Throughout the offseason, we'll ask questions about the Flyers to our resident hockey analysts and see what they have to say.
Going End to End today are CSNPhilly.com producers/reporters Tom Dougherty, Jordan Hall and Greg Paone.
The topic: Breaking down Shayne Gostisbehere's contract extension.
The Flyers on Friday re-signed Gostisbehere to a six-year, $27 million contract with a $4.5 million AAV before the 24-year-old hit restricted free agency.
First thoughts on the deal? Yeah, it's a really team-friendly contract.
The defenseman endured some ups and downs in his second year in the NHL this past season and dealt with a few benchings by head coach Dave Hakstol. His offensive output decreased from his eye-popping rookie campaign and he had some defensive hiccups.
There were some growing pains with Gostisbehere in Year 2, but realistically, we should have expected that. Broad Street Hockey's Charlie O'Connor did an excellent job breaking down Gostisbehere's sophomore season through the lens of advanced stats, but let's take a look at the Year 1 and 2 barebone numbers:
Year 1: 17 goals, 29 assists, 46 points, 22 power-play points.
Year 2: 7 goals, 32 assists, 39 points, 23 power-play points.
We can compare Gostisbehere's contract to similar extensions — Stars defenseman John Klingberg is a good example — but for me, the Flyers are paying Gostisbehere as a second-pair defenseman, which I believe is a realistic endgame for "Ghost."
The cap hit is manageable and the term takes Gostisbehere to 30 years old. It's a clear message that general manager Ron Hextall views him as a core piece going forward, but it's also a sign that Hextall doesn't overvalue Gostisbehere based on his rookie season.
It's a safe bet on a young defenseman who's working hard to improve his defensive deficiencies and has already proven he can be a 40-plus point producer from the blue line.
At $4.5 million for six years, sign me up.
Job well done, Ron Hextall.
Like the GM said Friday, Gostisbehere fits the organization's vision moving forward. He is undoubtedly a major piece of the Flyers' future and the deal cements that.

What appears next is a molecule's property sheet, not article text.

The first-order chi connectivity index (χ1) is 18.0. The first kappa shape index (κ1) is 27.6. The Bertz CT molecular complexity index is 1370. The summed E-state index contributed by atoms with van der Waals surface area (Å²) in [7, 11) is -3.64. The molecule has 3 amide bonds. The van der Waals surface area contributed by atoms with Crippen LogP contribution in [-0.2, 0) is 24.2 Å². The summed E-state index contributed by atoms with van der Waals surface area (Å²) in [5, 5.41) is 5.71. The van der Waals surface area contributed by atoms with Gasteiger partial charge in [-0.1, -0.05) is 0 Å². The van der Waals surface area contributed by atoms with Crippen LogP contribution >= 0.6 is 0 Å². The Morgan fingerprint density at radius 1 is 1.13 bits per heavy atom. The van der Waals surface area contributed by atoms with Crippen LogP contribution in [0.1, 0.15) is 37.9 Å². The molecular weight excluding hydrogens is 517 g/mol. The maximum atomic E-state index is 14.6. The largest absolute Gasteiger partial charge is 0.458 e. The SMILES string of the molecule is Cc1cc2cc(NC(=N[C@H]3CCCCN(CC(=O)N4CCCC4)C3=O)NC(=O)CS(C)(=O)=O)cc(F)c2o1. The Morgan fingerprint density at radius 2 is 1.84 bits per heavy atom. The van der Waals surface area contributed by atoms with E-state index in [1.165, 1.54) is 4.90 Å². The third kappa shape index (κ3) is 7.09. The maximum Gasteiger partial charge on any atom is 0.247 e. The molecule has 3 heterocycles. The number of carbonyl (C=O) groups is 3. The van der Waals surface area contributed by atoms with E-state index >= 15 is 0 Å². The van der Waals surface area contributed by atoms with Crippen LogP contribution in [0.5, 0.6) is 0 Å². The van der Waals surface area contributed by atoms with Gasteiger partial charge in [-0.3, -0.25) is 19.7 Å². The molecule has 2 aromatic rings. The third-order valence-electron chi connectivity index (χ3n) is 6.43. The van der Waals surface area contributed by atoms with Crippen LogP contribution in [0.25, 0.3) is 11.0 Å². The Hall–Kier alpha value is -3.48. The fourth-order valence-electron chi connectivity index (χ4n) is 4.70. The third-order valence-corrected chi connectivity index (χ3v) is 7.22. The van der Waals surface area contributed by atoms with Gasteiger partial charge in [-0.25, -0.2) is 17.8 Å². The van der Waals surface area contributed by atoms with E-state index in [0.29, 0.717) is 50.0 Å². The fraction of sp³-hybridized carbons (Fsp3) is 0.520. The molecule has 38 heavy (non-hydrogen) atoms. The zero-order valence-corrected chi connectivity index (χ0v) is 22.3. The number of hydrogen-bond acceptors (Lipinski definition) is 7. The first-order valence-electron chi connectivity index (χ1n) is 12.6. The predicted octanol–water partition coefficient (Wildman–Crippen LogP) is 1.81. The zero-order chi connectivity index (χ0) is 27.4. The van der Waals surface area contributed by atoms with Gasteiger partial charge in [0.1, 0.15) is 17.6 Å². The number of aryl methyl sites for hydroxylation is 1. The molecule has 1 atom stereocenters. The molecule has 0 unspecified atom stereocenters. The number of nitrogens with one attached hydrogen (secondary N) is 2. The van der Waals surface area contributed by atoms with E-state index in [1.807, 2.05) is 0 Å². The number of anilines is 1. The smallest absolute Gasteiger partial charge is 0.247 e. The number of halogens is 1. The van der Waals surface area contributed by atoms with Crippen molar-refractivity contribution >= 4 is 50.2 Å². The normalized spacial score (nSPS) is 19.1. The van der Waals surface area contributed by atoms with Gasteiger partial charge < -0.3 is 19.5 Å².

The six years and $4.5 million a season are just fine for me. In fact, those figures could be bargains down the road when you look at other offensive defensemen.
Gostisbehere's mobility and playmaking at the point are game-changers in the NHL. His sophomore slump was more of an aberration and a product of a few things. Although he wouldn't make any excuses at the end of the season, I believe Gostisbehere's offseason hip/abdominal surgeries plagued him early and, as a result, his confidence suffered. That, along with being benched five times and the pressure to produce, forced him into overthinking.
"I know you guys want me to admit it's my surgeries, my injuries, but it's honestly not," Gostisbehere said in April on cleanout day. "You can tell who doesn't have confidence on the ice when they have the puck — you can tell. If it's a guy who's bringing it up and he's looking everywhere and he doesn't have confidence, then you can tell it's confidence.
"I make plays on the blue line, there are plays that I have to do quick, I have to react and I have to have the confidence to do them. I can't do them if I'm thinking like, 'Oh, what if his stick goes there,' I can't. You just have to have a free mind and you have to go out there and play and let your abilities take over. That's what I was learning more and more as the season went on, realizing I had the skills, I just have to trust my abilities."
Once Gostisbehere was himself, his game showed. A play that really stuck out to me was in the season finale when he set up a Wayne Simmonds goal. You can watch it here. This was a confident, free-playing Gostisbehere the Flyers should see in the future — if they allow him to play to his strengths — now that he's locked up for six years.
The new deal between Gostisbehere and the Flyers is a win-win for all parties involved.
"Ghost" not only gets a hefty raise from the $925,000 he was making, but he now has the ever-important long-term security every player wants.
The Flyers, meanwhile, lock up a 24-year-old blue-line cornerstone for the next six years at a very fair price.
Since the start of the 2016 calendar year, Pittsburgh's Olli Maatta, Buffalo's Rasmus Ristolainen, Anaheim's Hampus Lindholm, Toronto's Morgan Reilly and Nikita Zaitsev, Detroit's Danny DeKeyser and Edmonton's Adam Larsson (then with New Jersey) have all signed similar deals as RFAs. And you can make a legitimate argument that Gostisbehere is more valuable to the Flyers than any of those players are to their respective teams. And that's no disrespect to any of those players.
Gostisbehere, with his mobility, puck-moving skills, shifty finesse and laser beam of a shot from the point, is such a key part of the Flyers' offensive engine. He's not a shutdown pair player, and that's perfectly fine. That's not what his skill set is and he shouldn't be forced to play that way. He's an offensive firecracker for a team that desperately needs scoring punch. And as Gostisbehere's recovery from offseason hip surgery lingered last season, the Flyers' offense sputtered more often than not. Sure, there were other factors involved with that, but Gostisbehere's struggles were a major reason.
Now, with a full summer of rest and training and a year of tough-to-swallow experience under his belt, there are very few reasons not to believe "Ghost" will find that familiar form from his Calder-nominee rookie season. Heck, he clearly found it toward the end of last season when he was the dynamic player we all recalled.
And if he stays healthy, he can be that familiar "Ghost" for the Flyers for the next six years.